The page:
US court ruling to challenge Swiss bank secrecy

US TAX authorities have won a battle in their fight against tax evasion after the federal appeals court ruled a former UBS client must turn their bank records over to a grand jury.

The accused, identified only as MH, is the target of an investigation into whether or not they used a Swiss bank account to evade taxes, Bloomberg reports.

A three-judge panel ruled that the fifth amendment to the US constitution, which protects the individual from attesting against themself, does not cover foreign bank account records. Under the Bank Secrecy Act, MH must keep records of the names and numbers of each account, the name and address of each bank and the maximum values of each account.

Ben Jones, an associate in the Tax Group of international law firm Eversheds, said that the US is pursuing tax evasion through Swiss offshore accounts “with the full force of available domestic law”. This is in contrast to the UK and Germany’s “arguably more practical approach of negotiating tax information sharing and collection agreements with the Swiss authorities”.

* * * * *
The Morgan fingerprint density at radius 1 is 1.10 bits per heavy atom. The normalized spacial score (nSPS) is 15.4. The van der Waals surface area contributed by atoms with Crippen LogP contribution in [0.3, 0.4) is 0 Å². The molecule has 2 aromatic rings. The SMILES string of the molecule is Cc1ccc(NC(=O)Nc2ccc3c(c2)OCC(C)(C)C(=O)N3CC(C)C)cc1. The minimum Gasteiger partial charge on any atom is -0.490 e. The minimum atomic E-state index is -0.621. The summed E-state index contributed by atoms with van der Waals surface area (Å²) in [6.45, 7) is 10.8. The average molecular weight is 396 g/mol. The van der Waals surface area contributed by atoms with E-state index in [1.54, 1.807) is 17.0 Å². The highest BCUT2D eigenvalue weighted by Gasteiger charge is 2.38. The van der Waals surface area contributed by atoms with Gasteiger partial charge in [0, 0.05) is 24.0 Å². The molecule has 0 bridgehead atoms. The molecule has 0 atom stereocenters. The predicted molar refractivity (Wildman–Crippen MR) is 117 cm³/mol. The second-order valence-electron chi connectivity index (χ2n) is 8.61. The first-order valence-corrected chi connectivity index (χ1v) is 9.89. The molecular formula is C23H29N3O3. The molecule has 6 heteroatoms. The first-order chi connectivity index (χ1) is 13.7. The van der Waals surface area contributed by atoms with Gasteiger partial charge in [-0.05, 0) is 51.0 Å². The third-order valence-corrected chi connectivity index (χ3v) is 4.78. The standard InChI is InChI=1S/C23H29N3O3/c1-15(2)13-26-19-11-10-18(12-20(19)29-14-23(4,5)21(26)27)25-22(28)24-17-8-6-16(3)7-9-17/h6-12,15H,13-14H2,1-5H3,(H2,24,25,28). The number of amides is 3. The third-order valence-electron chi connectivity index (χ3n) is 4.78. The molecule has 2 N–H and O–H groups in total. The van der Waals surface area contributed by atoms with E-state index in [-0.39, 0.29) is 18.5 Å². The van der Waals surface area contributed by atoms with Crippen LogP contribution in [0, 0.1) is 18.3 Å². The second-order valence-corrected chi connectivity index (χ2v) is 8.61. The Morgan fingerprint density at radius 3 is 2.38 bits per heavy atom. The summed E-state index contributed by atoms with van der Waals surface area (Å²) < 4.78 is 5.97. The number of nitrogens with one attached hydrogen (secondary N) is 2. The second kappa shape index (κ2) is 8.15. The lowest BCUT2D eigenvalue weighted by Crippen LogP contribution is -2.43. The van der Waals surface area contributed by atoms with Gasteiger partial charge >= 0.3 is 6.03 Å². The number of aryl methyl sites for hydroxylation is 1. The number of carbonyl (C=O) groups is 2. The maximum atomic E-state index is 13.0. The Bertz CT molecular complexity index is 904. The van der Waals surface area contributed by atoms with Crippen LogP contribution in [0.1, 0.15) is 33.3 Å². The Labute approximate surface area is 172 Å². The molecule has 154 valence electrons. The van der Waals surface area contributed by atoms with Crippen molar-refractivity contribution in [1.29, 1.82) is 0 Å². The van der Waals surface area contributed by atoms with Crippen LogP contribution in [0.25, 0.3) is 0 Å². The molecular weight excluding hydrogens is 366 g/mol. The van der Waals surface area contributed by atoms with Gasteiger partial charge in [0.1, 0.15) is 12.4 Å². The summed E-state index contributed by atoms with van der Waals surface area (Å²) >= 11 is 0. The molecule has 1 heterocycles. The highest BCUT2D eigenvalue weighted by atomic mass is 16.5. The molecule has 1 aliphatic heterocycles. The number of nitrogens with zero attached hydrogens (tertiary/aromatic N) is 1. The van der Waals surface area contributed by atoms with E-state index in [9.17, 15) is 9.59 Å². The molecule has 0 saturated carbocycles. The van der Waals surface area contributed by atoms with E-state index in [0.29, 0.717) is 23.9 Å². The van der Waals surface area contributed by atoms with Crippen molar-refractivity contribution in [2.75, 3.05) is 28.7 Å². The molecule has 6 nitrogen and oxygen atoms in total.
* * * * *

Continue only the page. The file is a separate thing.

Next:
“These agreements represent a compromise that the US does not currently seem to consider acceptable,” he added. “For example, it is anticipated that the UK’s forthcoming agreement with Switzerland will impose significant tax charges on UK residents with Swiss accounts.

“Importantly however, the Swiss banks would be able to maintain the highly valued anonymity of their clients; the UK would not know who holds the accounts on which the tax is levied.”

The deal between the UK and Switzerland is expected to be announced later today.

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